The point of the priority boosting is to prevent threads that are doing background processing from impacting the apparent responsiveness of UI-heavy tasks. Other operating systems have more-sophisticated algorithms that typically lower the priority of background processes. The downside of this scheme, particularly when implemented on a per-thread rather than a per-process level, is that it's very difficult to use priority to determine when a particular thread will run.

It gets worse.

In Solaris, as is the case in all Unix systems, processes have priority as well as threads. The threads of high-priority processes can't be interrupted by the threads of low-priority processes. Moreover, the priority level of a given process can be limited by a system administrator so that a user process won't interrupt critical OS processes. NT supports none of this. An NT process is just an address space. It has no priority per se, and is not scheduled. The system schedules threads; then, if a given thread is running under a process that isn't in memory, the process is swapped in. NT thread priorities fall into various "priority classes," that are distributed across a continuum of actual priorities. The system looks like this:

Windows NT's priority architecture

The columns are actual priority levels, only 22 of which must be shared by all applications. (The others are used by NT itself.) The rows are priority classes. The threads running in a process pegged at the idle priority class are running at levels 1 through 6 and 15, depending on their assigned logical priority level. The threads of a process pegged as normal priority class will run at levels 1, 6 through 10, or 15 if the process doesn't have the input focus. If it does have the input focus, the threads run at levels 1, 7 through 11, or 15. This means that a high-priority thread of an idle priority class process can preempt a low-priority thread of a normal priority class process, but only if that process is running in the background. Notice that a process running in the "high" priority class only has six priority levels available to it. The other classes have seven.

NT provides no way to limit the priority class of a process. Any thread on any process on the machine can take over control of the box at any time by boosting its own priority class; there is no defense against this.

The technical term I use to describe NT's priority is unholy mess. In practice, priority is virtually worthless under NT.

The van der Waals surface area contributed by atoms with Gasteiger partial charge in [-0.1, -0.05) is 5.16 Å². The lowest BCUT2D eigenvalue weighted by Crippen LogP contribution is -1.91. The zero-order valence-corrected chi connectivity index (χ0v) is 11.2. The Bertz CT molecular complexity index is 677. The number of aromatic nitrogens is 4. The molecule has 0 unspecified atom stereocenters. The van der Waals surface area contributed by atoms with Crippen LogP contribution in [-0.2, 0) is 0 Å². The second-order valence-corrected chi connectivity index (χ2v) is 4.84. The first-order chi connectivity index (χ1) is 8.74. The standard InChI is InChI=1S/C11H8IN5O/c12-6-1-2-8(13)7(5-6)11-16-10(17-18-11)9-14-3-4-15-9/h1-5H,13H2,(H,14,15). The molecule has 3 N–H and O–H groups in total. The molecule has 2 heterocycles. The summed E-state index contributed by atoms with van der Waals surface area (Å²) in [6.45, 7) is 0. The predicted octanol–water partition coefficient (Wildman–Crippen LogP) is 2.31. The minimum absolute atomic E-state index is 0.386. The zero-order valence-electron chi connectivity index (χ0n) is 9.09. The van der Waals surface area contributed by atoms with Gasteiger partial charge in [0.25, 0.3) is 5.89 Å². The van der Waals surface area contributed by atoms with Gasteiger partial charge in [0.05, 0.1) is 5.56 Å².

So what's a programmer to do? Between NT's limited number of priority levels and it's uncontrollable priority boosting, there's no absolutely safe way for a Java program to use priority levels for scheduling. One workable compromise is to restrict yourself to Thread.MAX_PRIORITY, Thread.MIN_PRIORITY, and Thread.NORM_PRIORITY when you call setPriority(). This restriction at least avoids the 10-levels-mapped-to-7-levels problem. I suppose you could use the system property to detect NT, and then call a native method to turn off priority boosting, but that won't work if your app is running under Internet Explorer unless you also use Sun's VM plug-in. (Microsoft's VM uses a nonstandard native-method implementation.) In any event, I hate to use native methods. I usually avoid the problem as much as possible by putting most threads at NORM_PRIORITY and using scheduling mechanisms other than priority. (I'll discuss some of these in future installments of this series.)


There are typically two threading models supported by operating systems: cooperative and preemptive.

The cooperative multithreading model

In a cooperative system, a thread retains control of its processor until it decides to give it up (which might be never). The various threads have to cooperate with each other or all but one of the threads will be "starved" (meaning, never given a chance to run). Scheduling in most cooperative systems is done strictly by priority level. When the current thread gives up control, the highest-priority waiting thread gets control. (An exception to this rule is Windows 3.x, which uses a cooperative model but doesn't have much of a scheduler. The window that has the focus gets control.)